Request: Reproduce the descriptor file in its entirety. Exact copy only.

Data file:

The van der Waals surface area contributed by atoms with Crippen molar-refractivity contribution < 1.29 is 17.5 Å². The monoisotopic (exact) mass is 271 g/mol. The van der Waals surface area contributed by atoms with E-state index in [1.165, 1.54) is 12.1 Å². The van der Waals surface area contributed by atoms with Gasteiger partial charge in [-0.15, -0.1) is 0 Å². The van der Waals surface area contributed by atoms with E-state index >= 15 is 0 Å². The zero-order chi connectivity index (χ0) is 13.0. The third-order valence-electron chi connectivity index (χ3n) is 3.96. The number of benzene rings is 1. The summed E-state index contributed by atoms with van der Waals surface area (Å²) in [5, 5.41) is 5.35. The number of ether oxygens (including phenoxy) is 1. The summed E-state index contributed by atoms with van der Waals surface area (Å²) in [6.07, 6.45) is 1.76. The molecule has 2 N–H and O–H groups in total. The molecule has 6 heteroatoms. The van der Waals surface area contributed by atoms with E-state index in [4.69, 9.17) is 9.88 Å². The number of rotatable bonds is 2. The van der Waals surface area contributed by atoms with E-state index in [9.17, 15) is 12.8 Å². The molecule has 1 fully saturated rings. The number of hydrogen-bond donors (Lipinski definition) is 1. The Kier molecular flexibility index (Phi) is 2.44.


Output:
The van der Waals surface area contributed by atoms with Crippen molar-refractivity contribution < 1.29 is 17.5 Å². The monoisotopic (exact) mass is 271 g/mol. The van der Waals surface area contributed by atoms with E-state index in [1.165, 1.54) is 12.1 Å². The van der Waals surface area contributed by atoms with Gasteiger partial charge in [-0.15, -0.1) is 0 Å². The van der Waals surface area contributed by atoms with E-state index >= 15 is 0 Å². The zero-order chi connectivity index (χ0) is 13.0. The third-order valence-electron chi connectivity index (χ3n) is 3.96. The number of benzene rings is 1. The summed E-state index contributed by atoms with van der Waals surface area (Å²) in [5, 5.41) is 5.35. The number of ether oxygens (including phenoxy) is 1. The summed E-state index contributed by atoms with van der Waals surface area (Å²) in [6.07, 6.45) is 1.76. The molecule has 2 N–H and O–H groups in total. The molecule has 6 heteroatoms. The van der Waals surface area contributed by atoms with E-state index in [4.69, 9.17) is 9.88 Å². The number of rotatable bonds is 2. The van der Waals surface area contributed by atoms with E-state index in [9.17, 15) is 12.8 Å². The molecule has 1 fully saturated rings. The number of hydrogen-bond donors (Lipinski definition) is 1. The Kier molecular flexibility index (Phi) is 2.44.